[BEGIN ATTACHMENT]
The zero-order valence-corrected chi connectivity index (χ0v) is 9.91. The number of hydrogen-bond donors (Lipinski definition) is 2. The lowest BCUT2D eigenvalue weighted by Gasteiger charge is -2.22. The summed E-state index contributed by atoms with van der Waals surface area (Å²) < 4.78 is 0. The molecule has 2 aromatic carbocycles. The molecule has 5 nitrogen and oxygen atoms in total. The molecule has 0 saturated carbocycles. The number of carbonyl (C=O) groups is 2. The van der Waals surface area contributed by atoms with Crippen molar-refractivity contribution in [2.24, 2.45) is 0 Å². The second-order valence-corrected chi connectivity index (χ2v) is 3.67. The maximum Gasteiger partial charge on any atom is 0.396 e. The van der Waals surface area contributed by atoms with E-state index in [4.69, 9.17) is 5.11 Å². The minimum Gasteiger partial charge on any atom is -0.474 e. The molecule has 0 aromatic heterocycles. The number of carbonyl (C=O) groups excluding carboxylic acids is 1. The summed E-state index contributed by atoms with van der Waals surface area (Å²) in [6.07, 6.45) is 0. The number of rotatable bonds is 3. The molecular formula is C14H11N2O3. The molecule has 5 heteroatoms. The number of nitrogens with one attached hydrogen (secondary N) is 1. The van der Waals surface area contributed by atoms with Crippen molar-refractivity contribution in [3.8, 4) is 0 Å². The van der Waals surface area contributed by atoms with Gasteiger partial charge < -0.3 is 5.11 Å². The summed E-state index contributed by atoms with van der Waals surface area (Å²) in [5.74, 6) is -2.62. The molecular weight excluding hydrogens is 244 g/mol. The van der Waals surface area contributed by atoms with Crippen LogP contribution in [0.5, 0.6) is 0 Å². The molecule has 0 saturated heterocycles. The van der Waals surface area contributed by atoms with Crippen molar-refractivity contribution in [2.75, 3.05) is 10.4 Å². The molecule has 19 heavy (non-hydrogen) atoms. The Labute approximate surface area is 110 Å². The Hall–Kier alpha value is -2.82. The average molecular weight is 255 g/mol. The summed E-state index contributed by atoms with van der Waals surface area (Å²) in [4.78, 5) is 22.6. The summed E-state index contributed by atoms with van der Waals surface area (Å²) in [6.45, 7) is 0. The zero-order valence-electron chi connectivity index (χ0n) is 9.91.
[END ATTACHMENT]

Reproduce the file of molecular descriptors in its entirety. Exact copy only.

The zero-order valence-corrected chi connectivity index (χ0v) is 9.91. The number of hydrogen-bond donors (Lipinski definition) is 2. The lowest BCUT2D eigenvalue weighted by Gasteiger charge is -2.22. The summed E-state index contributed by atoms with van der Waals surface area (Å²) < 4.78 is 0. The molecule has 2 aromatic carbocycles. The molecule has 5 nitrogen and oxygen atoms in total. The molecule has 0 saturated carbocycles. The number of carbonyl (C=O) groups is 2. The van der Waals surface area contributed by atoms with Crippen molar-refractivity contribution in [2.24, 2.45) is 0 Å². The second-order valence-corrected chi connectivity index (χ2v) is 3.67. The maximum Gasteiger partial charge on any atom is 0.396 e. The van der Waals surface area contributed by atoms with E-state index in [4.69, 9.17) is 5.11 Å². The minimum Gasteiger partial charge on any atom is -0.474 e. The molecule has 0 aromatic heterocycles. The number of carbonyl (C=O) groups excluding carboxylic acids is 1. The summed E-state index contributed by atoms with van der Waals surface area (Å²) in [6.07, 6.45) is 0. The number of rotatable bonds is 3. The molecular formula is C14H11N2O3. The molecule has 5 heteroatoms. The number of nitrogens with one attached hydrogen (secondary N) is 1. The van der Waals surface area contributed by atoms with Crippen molar-refractivity contribution in [3.8, 4) is 0 Å². The van der Waals surface area contributed by atoms with Gasteiger partial charge < -0.3 is 5.11 Å². The summed E-state index contributed by atoms with van der Waals surface area (Å²) in [5.74, 6) is -2.62. The molecular weight excluding hydrogens is 244 g/mol. The van der Waals surface area contributed by atoms with Crippen LogP contribution in [0.5, 0.6) is 0 Å². The molecule has 0 saturated heterocycles. The van der Waals surface area contributed by atoms with Crippen molar-refractivity contribution in [2.75, 3.05) is 10.4 Å². The molecule has 19 heavy (non-hydrogen) atoms. The Labute approximate surface area is 110 Å². The Hall–Kier alpha value is -2.82. The average molecular weight is 255 g/mol. The summed E-state index contributed by atoms with van der Waals surface area (Å²) in [4.78, 5) is 22.6. The summed E-state index contributed by atoms with van der Waals surface area (Å²) in [6.45, 7) is 0. The zero-order valence-electron chi connectivity index (χ0n) is 9.91.